Health minister says quarantine for everybody flying into Israel likely Monday
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Health minister says quarantine for everybody flying into Israel likely Monday

Amid claims political, rather than health, considerations are dictating policy, Litzman says a wider set of protocols is a ‘necessary step’

Health Minister Yaakov Litzman at a press conference about the coronavirus at the Health Ministry in Jerusalem, on March 4, 2020 (Olivier Fitoussi/Flash90)
Health Minister Yaakov Litzman at a press conference about the coronavirus at the Health Ministry in Jerusalem, on March 4, 2020 (Olivier Fitoussi/Flash90)

Health Minister Yaakov Litzman said Monday morning that it was likely there would be an announcement later in the day that travelers from all over the world will be required to enter home quarantine after entering Israel.

Litzman told Army Radio that a wider set of protocols was a “necessary step.”

“We are considering it and I expect it to happen,” Litzman said. “We think it’s important. We will look at other considerations, including economic, and we will make a decision.”

The health minister dismissed as “fake news” the suggestion that casting such a broad net would be an attempt to not single out the United States, where infection rates appear to be rocketing. He also denied that political considerations were tainting his ministry’s decisions, saying that there was “no problem” when Prime Minister Benjamin Netanyahu spoke with US Vice President Mike Pence about the matter on Sunday.

Asked specifically about returnees from last week’s AIPAC conference, where three attendees were later found to have been infected by the virus, Litzman avoided answering.

Prime Minister Benjamin Netanyahu (L) and Health Minister Yaakov Litzman during a press conference about the coronavirus at the Prime Ministers Office in Jerusalem on March 8, 2020. (Yonatan Sindel/Flash90)

Fourteen Israelis were added Sunday evening to the list of those who have contracted the coronavirus, including the first in the country whose source of infection was unknown, bringing the total number of cases to 39. Despite expectations that Netanyahu would announce a directive targeting passengers returning from the US, or at least from the states where the highest number of cases have been documented, the prime minister avoided doing so at a press conference with Litzman earlier in the day.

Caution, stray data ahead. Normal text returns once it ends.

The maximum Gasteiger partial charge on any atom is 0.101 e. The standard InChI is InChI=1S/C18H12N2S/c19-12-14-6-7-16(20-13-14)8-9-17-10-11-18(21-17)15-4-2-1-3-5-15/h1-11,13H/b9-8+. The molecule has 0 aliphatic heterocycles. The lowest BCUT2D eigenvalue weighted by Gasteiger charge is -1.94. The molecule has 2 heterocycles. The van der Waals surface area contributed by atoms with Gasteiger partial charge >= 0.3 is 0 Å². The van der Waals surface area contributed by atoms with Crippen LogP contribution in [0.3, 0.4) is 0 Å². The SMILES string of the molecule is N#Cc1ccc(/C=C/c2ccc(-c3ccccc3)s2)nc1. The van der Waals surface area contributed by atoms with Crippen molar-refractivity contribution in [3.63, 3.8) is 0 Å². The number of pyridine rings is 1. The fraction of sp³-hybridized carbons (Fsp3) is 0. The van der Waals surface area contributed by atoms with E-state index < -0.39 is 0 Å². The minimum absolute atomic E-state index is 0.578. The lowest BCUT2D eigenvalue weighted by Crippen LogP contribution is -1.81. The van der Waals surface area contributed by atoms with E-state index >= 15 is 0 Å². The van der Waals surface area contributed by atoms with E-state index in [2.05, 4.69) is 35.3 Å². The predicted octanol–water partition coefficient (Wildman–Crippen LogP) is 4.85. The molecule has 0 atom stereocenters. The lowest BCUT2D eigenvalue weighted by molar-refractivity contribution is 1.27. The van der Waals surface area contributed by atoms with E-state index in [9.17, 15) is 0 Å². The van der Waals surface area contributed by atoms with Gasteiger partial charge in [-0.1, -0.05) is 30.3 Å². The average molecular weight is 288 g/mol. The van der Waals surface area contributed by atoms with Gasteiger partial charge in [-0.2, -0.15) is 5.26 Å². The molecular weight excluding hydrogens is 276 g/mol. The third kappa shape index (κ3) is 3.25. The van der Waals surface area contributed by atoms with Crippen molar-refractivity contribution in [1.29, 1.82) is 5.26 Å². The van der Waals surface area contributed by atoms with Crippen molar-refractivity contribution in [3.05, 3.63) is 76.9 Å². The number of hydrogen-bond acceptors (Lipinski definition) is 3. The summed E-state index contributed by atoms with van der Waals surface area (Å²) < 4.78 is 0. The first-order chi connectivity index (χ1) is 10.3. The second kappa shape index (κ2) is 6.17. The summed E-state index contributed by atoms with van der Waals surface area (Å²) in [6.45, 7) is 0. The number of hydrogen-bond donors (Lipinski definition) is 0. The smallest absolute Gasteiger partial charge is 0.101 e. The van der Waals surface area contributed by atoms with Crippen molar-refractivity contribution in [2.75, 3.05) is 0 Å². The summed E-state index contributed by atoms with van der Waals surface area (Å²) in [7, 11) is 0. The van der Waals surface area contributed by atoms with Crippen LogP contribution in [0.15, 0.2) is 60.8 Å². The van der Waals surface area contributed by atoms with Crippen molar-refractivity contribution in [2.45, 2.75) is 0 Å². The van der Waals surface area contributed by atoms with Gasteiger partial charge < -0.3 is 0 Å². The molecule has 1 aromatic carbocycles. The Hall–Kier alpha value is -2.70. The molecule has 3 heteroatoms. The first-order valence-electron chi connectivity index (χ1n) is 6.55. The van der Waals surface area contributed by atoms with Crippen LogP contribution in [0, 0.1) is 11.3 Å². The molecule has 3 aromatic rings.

Anonymous sources told the Haaretz daily on Monday there was concern that public health considerations were taking a backseat to politics and that there was a lack of transparency in the decision-making process.

According to the report, officials felt that after the number of patients in Israel with coronavirus climbed from four to eight at the start of the month, strict guidelines should have been established for travelers returning from a number of countries. However, it was decided that there would not be a toughening of the rules until after the election.

Had the directives been issued at the time the health professionals wanted, the number of people in isolation, who would therefore have been required to vote at special polling stations, would have rocketed from 5,000 to 70,000, the newspaper reported, and would have had an unknown impact on voting patterns.

People arrive to vote at a special polling station for voters quarantined due to possible exposure to the new coronavirus in Jerusalem, during the Knesset Elections, on March 2, 2020. (Nati Shohat/Flash90)

In addition, questions have been asked about why Belgium has not been included on the list of countries from where travelers must be isolated, with sources suggesting to the newspaper that the powerful Orthodox community there may have played a role in that decision.

Moshe Bar Siman-Tov, the director-general of the Health Ministry, said at the press conference Sunday that Israelis should be prepared for the situation to get worse, but insisted that authorities had the situation under control and were doing their best to contain the outbreak.

He said that he was seeing more and more countries losing control of the virus, and that Israel’s seemingly draconian measures to restrict entry have saved lives.

But sources told Haaretz that there was increasing criticism that Bar Siman-Tov was making decisions for political reasons instead of following health protocols.

Health Ministry director Moshe Bar Siman-Tov during a press conference about the coronavirus at the Prime Ministers Office in Jerusalem on March 8, 2020. (Yonatan Sindel/Flash90)

Sources said the decisions made by the Health Ministry were not well-reasoned and that there was not enough testing carried out to find out who is carrying the virus.

“In the end, the political echelon seems to make the decisions, and the bureaucrats toe the line,” said one. “Because not enough tests are being done, no one really knows who infected whom and what is the prevalence of carriers in Israel.”

According to Health Ministry figures, less than 4,000 people have been tested for the virus.

In addition, the source said that not enough work was being done to prepare for a large outbreak and there is disagreement over whether there is a need to hospitalize those with only mild symptoms. Health Ministry deputy director-general Itamar Grotto estimated on Sunday that the number of Israeli COVID-19 cases could surge to tens of thousands.

The virus hit a milestone Friday, infecting more than 100,000 people worldwide. It has killed nearly 3,400 people.

Israel has already required returning Israelis from several countries to self-quarantine, and barred foreigners from a slew of European and Asian countries. Some 80,000 Israelis are now reported to be in self-quarantine, and large events such as concerts and sporting matches have been canceled.

Israelis have also been advised against all non-vital international travel.

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